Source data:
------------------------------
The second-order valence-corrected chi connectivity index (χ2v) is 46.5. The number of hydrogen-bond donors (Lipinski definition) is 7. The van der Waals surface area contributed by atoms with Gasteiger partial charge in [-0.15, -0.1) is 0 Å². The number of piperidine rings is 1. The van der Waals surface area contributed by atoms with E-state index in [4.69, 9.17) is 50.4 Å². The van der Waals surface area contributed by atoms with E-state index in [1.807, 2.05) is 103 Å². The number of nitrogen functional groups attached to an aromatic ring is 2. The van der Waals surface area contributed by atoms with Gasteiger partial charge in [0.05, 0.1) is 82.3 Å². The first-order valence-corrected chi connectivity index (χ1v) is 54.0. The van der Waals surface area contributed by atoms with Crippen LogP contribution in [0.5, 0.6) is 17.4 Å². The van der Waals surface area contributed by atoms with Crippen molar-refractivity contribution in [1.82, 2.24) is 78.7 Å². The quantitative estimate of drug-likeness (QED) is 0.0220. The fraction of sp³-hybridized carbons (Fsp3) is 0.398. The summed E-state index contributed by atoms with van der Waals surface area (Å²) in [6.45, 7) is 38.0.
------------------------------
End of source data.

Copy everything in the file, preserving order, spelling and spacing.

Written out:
The second-order valence-corrected chi connectivity index (χ2v) is 46.5. The number of hydrogen-bond donors (Lipinski definition) is 7. The van der Waals surface area contributed by atoms with Gasteiger partial charge in [-0.15, -0.1) is 0 Å². The number of piperidine rings is 1. The van der Waals surface area contributed by atoms with E-state index in [4.69, 9.17) is 50.4 Å². The van der Waals surface area contributed by atoms with E-state index in [1.807, 2.05) is 103 Å². The number of nitrogen functional groups attached to an aromatic ring is 2. The van der Waals surface area contributed by atoms with Gasteiger partial charge in [0.05, 0.1) is 82.3 Å². The first-order valence-corrected chi connectivity index (χ1v) is 54.0. The van der Waals surface area contributed by atoms with Crippen LogP contribution in [0.5, 0.6) is 17.4 Å². The van der Waals surface area contributed by atoms with Crippen molar-refractivity contribution in [1.82, 2.24) is 78.7 Å². The quantitative estimate of drug-likeness (QED) is 0.0220. The fraction of sp³-hybridized carbons (Fsp3) is 0.398. The summed E-state index contributed by atoms with van der Waals surface area (Å²) in [6.45, 7) is 38.0.